Trade Cases

Leibowitz on Trade: The Latest on Country Exemptions

Written by Tim Triplett

Lewis Leibowitz, a Washington trade attorney and contributor to Steel Market Update, reports on announcements this past week on Trump administration tariff exemptions/quotas:

• Argentina reached a quota agreement on steel, which means that imports from that country (mostly seamless pipe for energy use) will not pay the 25 percent tariff. They agreed to an annual quota of 135 percent of the three-year average of shipments to the United States. This translates, according to sources, to about 180,000 tons of steel. Much of that total will come as unfinished pipe to be finished in U.S. facilities. Tenaris has such facilities that rely on unfinished pipe from Argentina. The details of the agreement, including the quota categories, are not yet available. Argentina also agreed to quotas equal to 100 percent of the three-year average of shipments of aluminum to the United States.

• The U.S. also announced a quota agreement with Brazil, but the Brazilian government was not so sure, at least initially. The Brazil agreement looks similar to the South Korean agreement in that the annual quota is equal to 70 percent of the three-year average of shipments to the United States. That will yield a 14.5 percent reduction in shipments from Brazil. The interplay between the quota deal and product exclusions is not yet clear—but neither is the approval of any exclusion requests so far. As reported earlier, Brazil will not be relieved from the 10 percent tariff on aluminum.

• Australia tried to spike rumors that they are going to have a quota on steel shipments. According to news reports, the Australian government is insisting that the exemption from the tariffs is permanent and unconditional. The U.S. has not confirmed this. 

• More product exclusion requests were posted online this week, bringing the total to 1,381. Numerous requests for semifinished steel products have been posted over the last few days. The first objections were due by midnight May 3. There are no guarantees objections will be posted immediately, if any are received.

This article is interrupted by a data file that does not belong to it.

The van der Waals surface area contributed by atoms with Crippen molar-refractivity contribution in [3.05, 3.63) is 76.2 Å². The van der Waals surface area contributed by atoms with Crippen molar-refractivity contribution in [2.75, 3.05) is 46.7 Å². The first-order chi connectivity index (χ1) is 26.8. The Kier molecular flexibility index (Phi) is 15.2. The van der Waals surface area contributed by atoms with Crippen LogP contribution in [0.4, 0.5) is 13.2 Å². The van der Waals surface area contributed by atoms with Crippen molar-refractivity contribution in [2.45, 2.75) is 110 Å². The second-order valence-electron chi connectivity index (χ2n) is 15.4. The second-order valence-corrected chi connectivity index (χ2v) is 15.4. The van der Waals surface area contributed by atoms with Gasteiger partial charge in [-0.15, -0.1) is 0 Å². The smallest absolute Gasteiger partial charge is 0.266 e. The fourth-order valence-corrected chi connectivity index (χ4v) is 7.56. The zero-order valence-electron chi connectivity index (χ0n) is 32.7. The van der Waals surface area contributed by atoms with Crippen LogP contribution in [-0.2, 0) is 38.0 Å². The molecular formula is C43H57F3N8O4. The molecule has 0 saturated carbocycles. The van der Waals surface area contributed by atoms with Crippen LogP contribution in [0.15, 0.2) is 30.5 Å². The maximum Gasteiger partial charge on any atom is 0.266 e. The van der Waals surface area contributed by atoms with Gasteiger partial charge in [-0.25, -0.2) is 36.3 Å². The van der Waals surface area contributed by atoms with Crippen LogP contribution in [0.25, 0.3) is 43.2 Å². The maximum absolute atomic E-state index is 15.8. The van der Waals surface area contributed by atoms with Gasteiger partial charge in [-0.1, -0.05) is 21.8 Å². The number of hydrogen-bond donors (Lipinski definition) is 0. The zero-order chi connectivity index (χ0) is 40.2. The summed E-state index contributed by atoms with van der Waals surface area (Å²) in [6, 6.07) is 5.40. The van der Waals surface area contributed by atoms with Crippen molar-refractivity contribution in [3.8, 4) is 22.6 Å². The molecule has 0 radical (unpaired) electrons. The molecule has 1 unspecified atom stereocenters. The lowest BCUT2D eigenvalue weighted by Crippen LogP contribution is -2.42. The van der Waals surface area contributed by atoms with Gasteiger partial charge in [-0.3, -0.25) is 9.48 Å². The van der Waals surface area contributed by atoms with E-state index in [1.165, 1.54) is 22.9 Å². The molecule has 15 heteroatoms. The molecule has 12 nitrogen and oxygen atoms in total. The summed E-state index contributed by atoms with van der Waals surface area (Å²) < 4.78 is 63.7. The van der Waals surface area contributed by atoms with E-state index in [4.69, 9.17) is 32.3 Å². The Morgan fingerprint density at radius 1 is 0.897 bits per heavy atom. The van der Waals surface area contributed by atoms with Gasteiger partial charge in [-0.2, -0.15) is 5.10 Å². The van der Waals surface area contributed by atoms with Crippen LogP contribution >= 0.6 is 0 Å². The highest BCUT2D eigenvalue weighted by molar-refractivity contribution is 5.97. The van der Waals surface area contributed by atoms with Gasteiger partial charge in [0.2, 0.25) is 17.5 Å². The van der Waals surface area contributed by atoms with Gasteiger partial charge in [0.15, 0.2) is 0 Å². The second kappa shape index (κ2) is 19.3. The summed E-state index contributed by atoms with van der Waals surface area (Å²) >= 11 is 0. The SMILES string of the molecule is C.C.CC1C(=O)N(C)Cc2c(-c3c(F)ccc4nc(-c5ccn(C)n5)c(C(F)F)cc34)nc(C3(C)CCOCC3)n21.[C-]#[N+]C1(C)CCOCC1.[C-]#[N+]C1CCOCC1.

• Multiple exclusion requests have been received from a large number of companies. Schick Manufacturing has filed more than 50 requests for stainless steel strip used to make razor blades. The exclusion requests maintain that razor blade steel has not been made in the United States for some time. 

More than 1,000 economists have written a letter to President Trump urging that he change his decision on tariffs. A similar letter was sent to Herbert Hoover, urging him not to sign the now-infamous Smoot-Hawley Tariff Act in 1930. The economists wrote: “Congress did not take economists’ advice in 1930, and Americans across the country paid the price. The undersigned economists and teachers of economics strongly urge you not to repeat that mistake. Much has changed since 1930 — for example, trade is now significantly more important to our economy — but the fundamental economic principles as explained at the time have not.”

A reminder that Lewis Leibowitz will be addressing your questions at the next SMU Steel Summit Conference which is August 27, 28 & 29th of this year. You can find more information about the conference and how to register on our website:

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